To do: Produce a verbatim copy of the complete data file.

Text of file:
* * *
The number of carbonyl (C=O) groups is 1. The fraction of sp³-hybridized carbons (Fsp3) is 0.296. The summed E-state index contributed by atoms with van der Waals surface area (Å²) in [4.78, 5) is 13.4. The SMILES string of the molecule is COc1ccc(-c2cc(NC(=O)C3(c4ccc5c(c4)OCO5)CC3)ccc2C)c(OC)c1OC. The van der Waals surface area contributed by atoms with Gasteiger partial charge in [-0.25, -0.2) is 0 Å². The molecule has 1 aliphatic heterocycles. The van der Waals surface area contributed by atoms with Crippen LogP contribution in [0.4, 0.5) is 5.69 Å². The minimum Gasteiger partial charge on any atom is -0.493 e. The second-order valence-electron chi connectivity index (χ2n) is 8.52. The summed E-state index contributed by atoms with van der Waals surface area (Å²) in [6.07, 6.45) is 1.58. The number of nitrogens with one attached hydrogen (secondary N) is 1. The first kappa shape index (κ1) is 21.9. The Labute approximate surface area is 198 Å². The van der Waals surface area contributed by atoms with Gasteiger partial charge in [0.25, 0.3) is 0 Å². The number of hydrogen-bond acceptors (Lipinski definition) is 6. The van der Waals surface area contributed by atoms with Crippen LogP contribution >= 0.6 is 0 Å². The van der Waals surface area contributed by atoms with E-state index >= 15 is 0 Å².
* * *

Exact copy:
The number of carbonyl (C=O) groups is 1. The fraction of sp³-hybridized carbons (Fsp3) is 0.296. The summed E-state index contributed by atoms with van der Waals surface area (Å²) in [4.78, 5) is 13.4. The SMILES string of the molecule is COc1ccc(-c2cc(NC(=O)C3(c4ccc5c(c4)OCO5)CC3)ccc2C)c(OC)c1OC. The van der Waals surface area contributed by atoms with Gasteiger partial charge in [-0.25, -0.2) is 0 Å². The molecule has 1 aliphatic heterocycles. The van der Waals surface area contributed by atoms with Crippen LogP contribution in [0.4, 0.5) is 5.69 Å². The minimum Gasteiger partial charge on any atom is -0.493 e. The second-order valence-electron chi connectivity index (χ2n) is 8.52. The summed E-state index contributed by atoms with van der Waals surface area (Å²) in [6.07, 6.45) is 1.58. The number of nitrogens with one attached hydrogen (secondary N) is 1. The first kappa shape index (κ1) is 21.9. The Labute approximate surface area is 198 Å². The van der Waals surface area contributed by atoms with Gasteiger partial charge in [0.25, 0.3) is 0 Å². The number of hydrogen-bond acceptors (Lipinski definition) is 6. The van der Waals surface area contributed by atoms with Crippen LogP contribution >= 0.6 is 0 Å². The van der Waals surface area contributed by atoms with E-state index >= 15 is 0 Å².